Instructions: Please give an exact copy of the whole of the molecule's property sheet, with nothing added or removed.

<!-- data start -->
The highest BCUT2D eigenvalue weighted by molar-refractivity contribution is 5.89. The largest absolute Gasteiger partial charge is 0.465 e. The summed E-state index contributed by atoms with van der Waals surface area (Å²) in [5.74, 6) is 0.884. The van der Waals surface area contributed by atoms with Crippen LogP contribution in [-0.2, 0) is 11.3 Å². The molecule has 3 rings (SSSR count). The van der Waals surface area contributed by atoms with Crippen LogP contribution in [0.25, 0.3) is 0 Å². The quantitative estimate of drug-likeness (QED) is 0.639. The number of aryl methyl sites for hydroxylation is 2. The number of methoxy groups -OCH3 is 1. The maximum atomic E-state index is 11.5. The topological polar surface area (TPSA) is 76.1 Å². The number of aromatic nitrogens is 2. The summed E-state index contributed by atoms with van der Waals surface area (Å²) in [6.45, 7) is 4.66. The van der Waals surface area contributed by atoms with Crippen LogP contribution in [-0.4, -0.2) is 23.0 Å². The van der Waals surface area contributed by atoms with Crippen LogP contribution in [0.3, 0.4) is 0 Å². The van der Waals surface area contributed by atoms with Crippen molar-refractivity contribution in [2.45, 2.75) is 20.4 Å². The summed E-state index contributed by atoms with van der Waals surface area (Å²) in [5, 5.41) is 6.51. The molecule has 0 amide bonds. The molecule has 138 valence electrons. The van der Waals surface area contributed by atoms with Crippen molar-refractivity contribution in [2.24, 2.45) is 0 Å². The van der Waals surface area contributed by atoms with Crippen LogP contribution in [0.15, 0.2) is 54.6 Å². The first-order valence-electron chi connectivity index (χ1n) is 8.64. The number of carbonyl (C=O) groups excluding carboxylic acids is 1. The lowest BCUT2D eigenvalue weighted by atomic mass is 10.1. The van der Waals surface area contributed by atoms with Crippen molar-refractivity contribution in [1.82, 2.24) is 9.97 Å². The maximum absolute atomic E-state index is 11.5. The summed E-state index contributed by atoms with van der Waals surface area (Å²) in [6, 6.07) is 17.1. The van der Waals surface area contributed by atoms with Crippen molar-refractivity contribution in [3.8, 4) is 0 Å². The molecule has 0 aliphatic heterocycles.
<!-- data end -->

The highest BCUT2D eigenvalue weighted by molar-refractivity contribution is 5.89. The largest absolute Gasteiger partial charge is 0.465 e. The summed E-state index contributed by atoms with van der Waals surface area (Å²) in [5.74, 6) is 0.884. The van der Waals surface area contributed by atoms with Crippen LogP contribution in [-0.2, 0) is 11.3 Å². The molecule has 3 rings (SSSR count). The van der Waals surface area contributed by atoms with Crippen LogP contribution in [0.25, 0.3) is 0 Å². The quantitative estimate of drug-likeness (QED) is 0.639. The number of aryl methyl sites for hydroxylation is 2. The number of methoxy groups -OCH3 is 1. The maximum atomic E-state index is 11.5. The topological polar surface area (TPSA) is 76.1 Å². The number of aromatic nitrogens is 2. The summed E-state index contributed by atoms with van der Waals surface area (Å²) in [6.45, 7) is 4.66. The van der Waals surface area contributed by atoms with Crippen LogP contribution in [-0.4, -0.2) is 23.0 Å². The van der Waals surface area contributed by atoms with Crippen LogP contribution in [0.3, 0.4) is 0 Å². The van der Waals surface area contributed by atoms with Crippen molar-refractivity contribution in [2.45, 2.75) is 20.4 Å². The summed E-state index contributed by atoms with van der Waals surface area (Å²) in [5, 5.41) is 6.51. The molecule has 0 amide bonds. The molecule has 138 valence electrons. The van der Waals surface area contributed by atoms with Crippen molar-refractivity contribution in [2.24, 2.45) is 0 Å². The van der Waals surface area contributed by atoms with Crippen LogP contribution in [0.15, 0.2) is 54.6 Å². The first-order valence-electron chi connectivity index (χ1n) is 8.64. The number of carbonyl (C=O) groups excluding carboxylic acids is 1. The lowest BCUT2D eigenvalue weighted by atomic mass is 10.1. The van der Waals surface area contributed by atoms with Crippen molar-refractivity contribution in [1.82, 2.24) is 9.97 Å². The maximum absolute atomic E-state index is 11.5. The summed E-state index contributed by atoms with van der Waals surface area (Å²) in [6, 6.07) is 17.1. The van der Waals surface area contributed by atoms with Crippen molar-refractivity contribution in [3.8, 4) is 0 Å². The molecule has 0 aliphatic heterocycles.